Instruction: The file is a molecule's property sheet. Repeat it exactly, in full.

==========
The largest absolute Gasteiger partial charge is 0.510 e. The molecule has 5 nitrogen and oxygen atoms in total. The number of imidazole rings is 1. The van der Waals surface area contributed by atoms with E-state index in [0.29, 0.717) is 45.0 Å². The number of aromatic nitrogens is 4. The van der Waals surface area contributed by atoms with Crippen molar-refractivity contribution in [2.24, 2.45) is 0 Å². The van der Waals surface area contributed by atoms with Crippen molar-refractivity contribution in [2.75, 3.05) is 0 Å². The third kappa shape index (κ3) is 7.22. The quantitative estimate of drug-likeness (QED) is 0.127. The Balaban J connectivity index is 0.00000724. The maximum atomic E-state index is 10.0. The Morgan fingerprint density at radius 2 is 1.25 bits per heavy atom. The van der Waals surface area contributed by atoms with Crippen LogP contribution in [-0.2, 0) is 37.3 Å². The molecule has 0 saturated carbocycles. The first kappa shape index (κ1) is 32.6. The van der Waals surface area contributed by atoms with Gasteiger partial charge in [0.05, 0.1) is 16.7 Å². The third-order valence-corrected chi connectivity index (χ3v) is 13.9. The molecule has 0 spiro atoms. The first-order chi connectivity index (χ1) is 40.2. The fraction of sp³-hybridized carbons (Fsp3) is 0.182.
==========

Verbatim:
The largest absolute Gasteiger partial charge is 0.510 e. The molecule has 5 nitrogen and oxygen atoms in total. The number of imidazole rings is 1. The van der Waals surface area contributed by atoms with E-state index in [0.29, 0.717) is 45.0 Å². The number of aromatic nitrogens is 4. The van der Waals surface area contributed by atoms with Crippen molar-refractivity contribution in [2.24, 2.45) is 0 Å². The van der Waals surface area contributed by atoms with Crippen molar-refractivity contribution in [2.75, 3.05) is 0 Å². The third kappa shape index (κ3) is 7.22. The quantitative estimate of drug-likeness (QED) is 0.127. The Balaban J connectivity index is 0.00000724. The maximum atomic E-state index is 10.0. The Morgan fingerprint density at radius 2 is 1.25 bits per heavy atom. The van der Waals surface area contributed by atoms with Crippen LogP contribution in [-0.2, 0) is 37.3 Å². The molecule has 0 saturated carbocycles. The first kappa shape index (κ1) is 32.6. The van der Waals surface area contributed by atoms with Gasteiger partial charge in [0.05, 0.1) is 16.7 Å². The third-order valence-corrected chi connectivity index (χ3v) is 13.9. The molecule has 0 spiro atoms. The first-order chi connectivity index (χ1) is 40.2. The fraction of sp³-hybridized carbons (Fsp3) is 0.182.